In talk story sessions, women from underserved communities described influences on mammography use. In general, mammograms were viewed as beneficial, not harmful, and important to health. However, other influences were also identified that could compromise behavioral enactment. Participation in routine screening was disabled by lack of knowledge specific to screening guidelines and resources, fear of finding breast tumors, concern that health care insurance might not adequately cover screening and treatment costs, hesitation to participate in free screening programs, and deferment or procrastination in seeking screening. Our findings are consistent with results from a knowledge, attitudes, and practices (KAP) survey of 117 Hawaiian women living in one medically underserved community (Tsark & Braun, 2001) and with the greater body of health promotions literature indicating that positive intent alone is often insufficient to support behavioral change (Airhihenbuwa, 1995).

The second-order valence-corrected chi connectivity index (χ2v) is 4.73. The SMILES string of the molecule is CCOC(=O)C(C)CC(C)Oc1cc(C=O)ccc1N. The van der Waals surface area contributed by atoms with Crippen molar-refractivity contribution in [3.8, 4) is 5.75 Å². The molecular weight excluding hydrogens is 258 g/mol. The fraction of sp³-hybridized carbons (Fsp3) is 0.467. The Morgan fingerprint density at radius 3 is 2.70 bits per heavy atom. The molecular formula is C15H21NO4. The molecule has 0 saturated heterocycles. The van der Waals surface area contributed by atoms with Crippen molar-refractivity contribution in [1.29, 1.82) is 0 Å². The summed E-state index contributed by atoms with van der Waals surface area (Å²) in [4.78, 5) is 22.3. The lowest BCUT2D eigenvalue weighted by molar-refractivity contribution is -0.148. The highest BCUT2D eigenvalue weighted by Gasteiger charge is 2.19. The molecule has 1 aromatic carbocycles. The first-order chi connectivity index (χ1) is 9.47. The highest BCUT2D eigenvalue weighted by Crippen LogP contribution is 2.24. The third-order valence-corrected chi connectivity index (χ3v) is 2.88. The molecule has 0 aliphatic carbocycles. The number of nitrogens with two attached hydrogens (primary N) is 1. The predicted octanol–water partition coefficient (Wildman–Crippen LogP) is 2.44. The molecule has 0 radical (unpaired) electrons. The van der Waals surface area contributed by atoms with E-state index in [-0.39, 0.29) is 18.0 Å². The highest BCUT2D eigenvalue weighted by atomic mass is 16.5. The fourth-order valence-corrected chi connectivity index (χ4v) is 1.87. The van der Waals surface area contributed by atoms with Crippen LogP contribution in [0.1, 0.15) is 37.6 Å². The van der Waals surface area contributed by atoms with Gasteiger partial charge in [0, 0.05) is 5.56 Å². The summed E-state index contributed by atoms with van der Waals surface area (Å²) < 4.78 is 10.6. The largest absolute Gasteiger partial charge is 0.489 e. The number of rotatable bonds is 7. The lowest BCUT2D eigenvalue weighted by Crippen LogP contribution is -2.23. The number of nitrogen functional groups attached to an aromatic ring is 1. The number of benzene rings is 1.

Particular sensitivity is indicated when referring uninsured or underinsured women to free screening services. Participants suggested that women in such situations may regard with suspicion those services advertised as “free.” This suspicion may be due to past experiences of discrimination, concern that no-cost care may be substandard, and concern that free services are synonymous with medical research. Similar concerns were raised in prior research efforts with Hawaiian and other medically underserved women (Ka’opua et al., 2004). However, a few screening intervention studies suggest that the use of vouchers for free mammograms may be positively received by medically underserved women, including those of Hawaiian ethnicity. The critical caveat to use of free services may be promotion through outreach by trusted community members (T. M. Bailey, Delva, Gretebeck, Siefert, & Ismail, 2005; Tsark & Braun, 2001).